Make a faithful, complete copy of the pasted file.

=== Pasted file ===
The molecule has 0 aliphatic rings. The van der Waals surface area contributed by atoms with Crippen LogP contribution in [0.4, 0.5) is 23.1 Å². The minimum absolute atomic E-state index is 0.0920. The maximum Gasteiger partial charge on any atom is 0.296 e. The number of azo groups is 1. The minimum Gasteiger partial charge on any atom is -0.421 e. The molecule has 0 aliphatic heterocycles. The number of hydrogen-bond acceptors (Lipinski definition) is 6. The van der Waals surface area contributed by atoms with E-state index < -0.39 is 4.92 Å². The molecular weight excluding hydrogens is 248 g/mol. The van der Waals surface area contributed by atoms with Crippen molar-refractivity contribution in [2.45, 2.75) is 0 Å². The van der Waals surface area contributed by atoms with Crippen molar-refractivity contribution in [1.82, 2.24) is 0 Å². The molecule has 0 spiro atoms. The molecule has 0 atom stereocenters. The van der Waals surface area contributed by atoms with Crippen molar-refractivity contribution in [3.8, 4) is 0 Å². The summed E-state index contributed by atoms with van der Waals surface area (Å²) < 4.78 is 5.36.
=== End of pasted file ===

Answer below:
The molecule has 0 aliphatic rings. The van der Waals surface area contributed by atoms with Crippen LogP contribution in [0.4, 0.5) is 23.1 Å². The minimum absolute atomic E-state index is 0.0920. The maximum Gasteiger partial charge on any atom is 0.296 e. The number of azo groups is 1. The minimum Gasteiger partial charge on any atom is -0.421 e. The molecule has 0 aliphatic heterocycles. The number of hydrogen-bond acceptors (Lipinski definition) is 6. The van der Waals surface area contributed by atoms with E-state index < -0.39 is 4.92 Å². The molecular weight excluding hydrogens is 248 g/mol. The van der Waals surface area contributed by atoms with Crippen molar-refractivity contribution in [2.45, 2.75) is 0 Å². The van der Waals surface area contributed by atoms with Crippen molar-refractivity contribution in [1.82, 2.24) is 0 Å². The molecule has 0 spiro atoms. The molecule has 0 atom stereocenters. The van der Waals surface area contributed by atoms with Crippen molar-refractivity contribution in [3.8, 4) is 0 Å². The summed E-state index contributed by atoms with van der Waals surface area (Å²) < 4.78 is 5.36.